April 30, 2013
Written by Chelsea White
Athletic Communications Student Intern
Matt Halloran is a junior with the Gopher Baseball program. As a sophomore, Halloran was named a third-team All-Big Ten selection and an Academic All-Big Ten selection. This season, Halloran has split time at catcher and played in 33 games and has boasted 17 RBI and 11 runs scored. Matt followed his his father, Mike's footsteps as he also played for the maroon and gold and was an All-Big Ten selection. Matt played for his dad through his high school team, Eden Prairie. Here's a short question/answer session from Matt.
Q: There is a strong Eden Prairie connection with the Minnesota baseball program, describe that reoccurring relationship.
A: My Dad was a former coach. He also played for John and Rob in the 80s so he kind of used the same game plan that they do. My dad did a lot of similar things that John did because he learned from him, so it is almost like the players are already ready for the Minnesota system. Rob knows and trusts my dad so Rob knew that he was going to develop players that can play at the next level. I think with the numbers at Eden Prairie too, with such a large high school, there are a lot of guys to choose from. But I think having my Dad play for the Gopher program, it is the same system basically which is a huge step for a lot of guys. Rob would come watch the older players when he would come for recruiting and then see the younger guys since he is already at the games which give a lot of players a chance to get noticed.
Q: Expand more about what it was like having your dad be one of your coaches in high school.
A: It just allowed me to always have a really good coach growing up. He was always there. He taught me basically everything I know. And it just happened to be that the coaches here preach the same stuff. I have been really fortunate to have some really good coaches. Pretty much my whole life I grew up coming to Gopher baseball games. I have this picture of me when I was three years old with Dan Wilson at a pro-alumni game. And then of course my mom had to take a picture this year when he came to the Siebert Field opener.
Q: You are one of the more versatile players on the team, being a strong hitter with one of the home runs on the team, while also being a regular fielder in the lineup. Explain that flexibility.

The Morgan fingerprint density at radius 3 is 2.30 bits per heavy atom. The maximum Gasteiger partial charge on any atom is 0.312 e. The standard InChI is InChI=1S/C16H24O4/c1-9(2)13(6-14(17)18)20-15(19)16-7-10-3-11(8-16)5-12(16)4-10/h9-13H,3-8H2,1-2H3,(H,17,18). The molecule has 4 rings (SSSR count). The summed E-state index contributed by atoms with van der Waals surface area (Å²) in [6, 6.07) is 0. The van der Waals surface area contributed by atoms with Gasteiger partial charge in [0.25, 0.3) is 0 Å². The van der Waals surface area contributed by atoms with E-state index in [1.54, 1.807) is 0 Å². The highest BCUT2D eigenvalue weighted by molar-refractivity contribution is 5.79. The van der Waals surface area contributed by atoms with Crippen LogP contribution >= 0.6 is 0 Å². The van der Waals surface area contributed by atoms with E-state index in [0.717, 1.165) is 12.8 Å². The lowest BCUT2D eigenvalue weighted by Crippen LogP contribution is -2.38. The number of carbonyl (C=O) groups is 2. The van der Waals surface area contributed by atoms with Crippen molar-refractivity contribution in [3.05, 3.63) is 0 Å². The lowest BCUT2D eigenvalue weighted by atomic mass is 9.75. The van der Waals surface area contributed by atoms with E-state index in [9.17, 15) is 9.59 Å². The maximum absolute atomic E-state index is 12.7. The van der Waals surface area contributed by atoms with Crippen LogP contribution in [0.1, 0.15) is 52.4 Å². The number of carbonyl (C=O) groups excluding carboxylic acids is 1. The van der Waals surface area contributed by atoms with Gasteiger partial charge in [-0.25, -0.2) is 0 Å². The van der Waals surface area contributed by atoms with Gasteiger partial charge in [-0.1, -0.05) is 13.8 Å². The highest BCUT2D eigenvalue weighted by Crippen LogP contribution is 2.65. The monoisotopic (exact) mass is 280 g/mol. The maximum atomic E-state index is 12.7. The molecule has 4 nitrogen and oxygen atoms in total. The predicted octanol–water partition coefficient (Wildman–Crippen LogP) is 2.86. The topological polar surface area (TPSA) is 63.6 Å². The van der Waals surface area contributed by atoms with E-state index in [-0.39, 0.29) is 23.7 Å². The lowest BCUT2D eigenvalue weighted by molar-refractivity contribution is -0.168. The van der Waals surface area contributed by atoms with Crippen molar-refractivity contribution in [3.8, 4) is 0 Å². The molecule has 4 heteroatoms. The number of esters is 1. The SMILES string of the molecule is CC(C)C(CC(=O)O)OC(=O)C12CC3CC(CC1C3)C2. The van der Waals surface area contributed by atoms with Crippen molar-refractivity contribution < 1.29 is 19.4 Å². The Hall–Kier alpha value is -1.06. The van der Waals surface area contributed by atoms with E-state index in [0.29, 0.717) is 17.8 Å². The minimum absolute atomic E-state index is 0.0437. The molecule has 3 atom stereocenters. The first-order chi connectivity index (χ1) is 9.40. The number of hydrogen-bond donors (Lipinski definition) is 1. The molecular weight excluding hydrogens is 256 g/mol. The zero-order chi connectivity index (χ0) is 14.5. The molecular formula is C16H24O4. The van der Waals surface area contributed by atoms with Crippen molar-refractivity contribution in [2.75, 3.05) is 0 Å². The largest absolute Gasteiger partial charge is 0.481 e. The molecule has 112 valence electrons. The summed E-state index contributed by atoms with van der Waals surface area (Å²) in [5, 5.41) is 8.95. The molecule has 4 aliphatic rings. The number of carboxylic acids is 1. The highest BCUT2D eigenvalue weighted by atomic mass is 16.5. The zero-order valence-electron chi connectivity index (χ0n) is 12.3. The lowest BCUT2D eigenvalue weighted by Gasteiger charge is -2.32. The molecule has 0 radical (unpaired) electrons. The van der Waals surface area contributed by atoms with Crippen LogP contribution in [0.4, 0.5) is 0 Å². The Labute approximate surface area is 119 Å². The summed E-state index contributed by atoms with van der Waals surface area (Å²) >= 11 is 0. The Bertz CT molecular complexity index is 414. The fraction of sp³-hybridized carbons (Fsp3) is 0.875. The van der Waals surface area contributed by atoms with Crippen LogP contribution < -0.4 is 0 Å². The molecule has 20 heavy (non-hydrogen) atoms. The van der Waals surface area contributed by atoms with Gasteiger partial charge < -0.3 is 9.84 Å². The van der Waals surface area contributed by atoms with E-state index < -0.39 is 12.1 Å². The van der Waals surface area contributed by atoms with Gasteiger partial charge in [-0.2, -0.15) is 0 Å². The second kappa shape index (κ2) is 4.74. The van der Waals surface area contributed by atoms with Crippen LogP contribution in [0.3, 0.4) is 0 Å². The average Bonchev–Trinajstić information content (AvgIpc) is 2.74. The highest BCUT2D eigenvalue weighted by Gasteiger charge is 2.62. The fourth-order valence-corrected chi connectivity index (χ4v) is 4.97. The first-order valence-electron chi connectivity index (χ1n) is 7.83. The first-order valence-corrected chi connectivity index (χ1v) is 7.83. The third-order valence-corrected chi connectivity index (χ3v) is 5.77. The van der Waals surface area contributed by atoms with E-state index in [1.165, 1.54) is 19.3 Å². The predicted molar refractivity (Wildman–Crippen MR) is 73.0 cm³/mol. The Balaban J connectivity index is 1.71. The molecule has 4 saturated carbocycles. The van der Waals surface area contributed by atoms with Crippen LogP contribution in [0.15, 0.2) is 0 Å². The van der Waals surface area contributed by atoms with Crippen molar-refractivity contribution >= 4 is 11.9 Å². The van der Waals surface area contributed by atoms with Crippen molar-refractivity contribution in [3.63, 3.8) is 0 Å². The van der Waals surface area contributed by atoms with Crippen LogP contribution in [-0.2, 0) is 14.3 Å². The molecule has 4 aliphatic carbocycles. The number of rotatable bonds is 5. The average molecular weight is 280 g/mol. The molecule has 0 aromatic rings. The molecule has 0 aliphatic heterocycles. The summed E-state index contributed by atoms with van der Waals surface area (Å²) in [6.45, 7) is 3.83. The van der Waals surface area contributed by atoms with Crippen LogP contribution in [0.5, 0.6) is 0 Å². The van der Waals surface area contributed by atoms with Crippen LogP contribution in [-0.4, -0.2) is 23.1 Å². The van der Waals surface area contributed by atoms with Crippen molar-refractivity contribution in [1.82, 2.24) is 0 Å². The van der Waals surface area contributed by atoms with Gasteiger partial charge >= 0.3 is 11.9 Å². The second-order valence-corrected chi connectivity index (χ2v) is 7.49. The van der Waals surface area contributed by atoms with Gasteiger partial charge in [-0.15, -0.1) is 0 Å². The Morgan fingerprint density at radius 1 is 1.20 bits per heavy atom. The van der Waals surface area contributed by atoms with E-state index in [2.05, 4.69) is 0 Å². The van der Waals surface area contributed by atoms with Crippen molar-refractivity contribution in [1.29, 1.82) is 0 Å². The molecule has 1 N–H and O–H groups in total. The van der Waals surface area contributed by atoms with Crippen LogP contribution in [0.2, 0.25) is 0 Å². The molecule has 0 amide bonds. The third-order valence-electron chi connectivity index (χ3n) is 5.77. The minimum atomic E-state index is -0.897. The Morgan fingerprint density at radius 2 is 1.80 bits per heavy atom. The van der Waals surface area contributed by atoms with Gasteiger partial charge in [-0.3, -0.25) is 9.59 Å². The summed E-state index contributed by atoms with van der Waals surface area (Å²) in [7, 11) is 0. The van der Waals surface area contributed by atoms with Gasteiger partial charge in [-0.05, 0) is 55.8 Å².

A: I think I have always taken pride in having a strong defense and then the hitting has just always been there. This year with my hitting, with struggling as much as I am this year, I have had to take more pride in the defensive part of the game. When playing catcher you cannot bring an at bat with you out on the field so you just have to let it go and not let your defense be affected by that. The catcher is such an important position that you just have to keep playing defense and not worry about your hitting. Last year I was fortunate and had a really good year at the plate but I have always had the mindset that I am a defensive catcher first because you cannot have a good team without a good catcher.
Q: As one of the leading catchers on the team, what are your personal strategies of how you like to control the pace and play of the game?
A; When I call a game, I try to go to the pitcher's strengths before I go to the hitter's weaknesses. We have a lot of versatile pitchers on the team and I feel that I encourage them while they are pitching their game and helping their strengths is usually what I try to do.
Q: You were a big athlete in high school, playing also hockey and football. How did baseball end up standing out for you to pursue for collegiate play?
A: I was always better at baseball, but I always loved playing hockey just as much. And then football was just a sport to play in the fall. I loved playing hockey and I was a goalie- the goalie and catcher positions kind of go hand-in-hand. But baseball I just loved doing it, and I think it was something that I was better at so it ended up being the path I took. On my spare time I have not been able to play as much of the other sports as I have wanted to, but every once in a while I will put the pads on and go out and play some pond hockey; it is a lot of fun.
Q: Playing at Siebert there has already been weather issues with the outdoor field. How has that affected the team rhythm and overall player ability in your opinion?
A: The stadium is kind of better than I think any of us anticipated I think helps the team deal with the weather a little bit more. You cannot control the weather. We know that and we talk about it all the time. We try to control what we can control. Like you can't control the other team, if they make a good play good for them- tip the cap. If the weather is bad you can't control that you just deal with what you have. I think our coaches do a really good job of giving us that mentality of not being able to control it but you can control what you do with it once you get on the field. So I think we are pretty comfortable now and I think it showed that opening weekend when we won the series and it was pretty bad weather. Ohio State, they have always been playing outside but they did not look comfortable at all. Ultimately I think our coaches are the ones who do a good job of preparing us for that.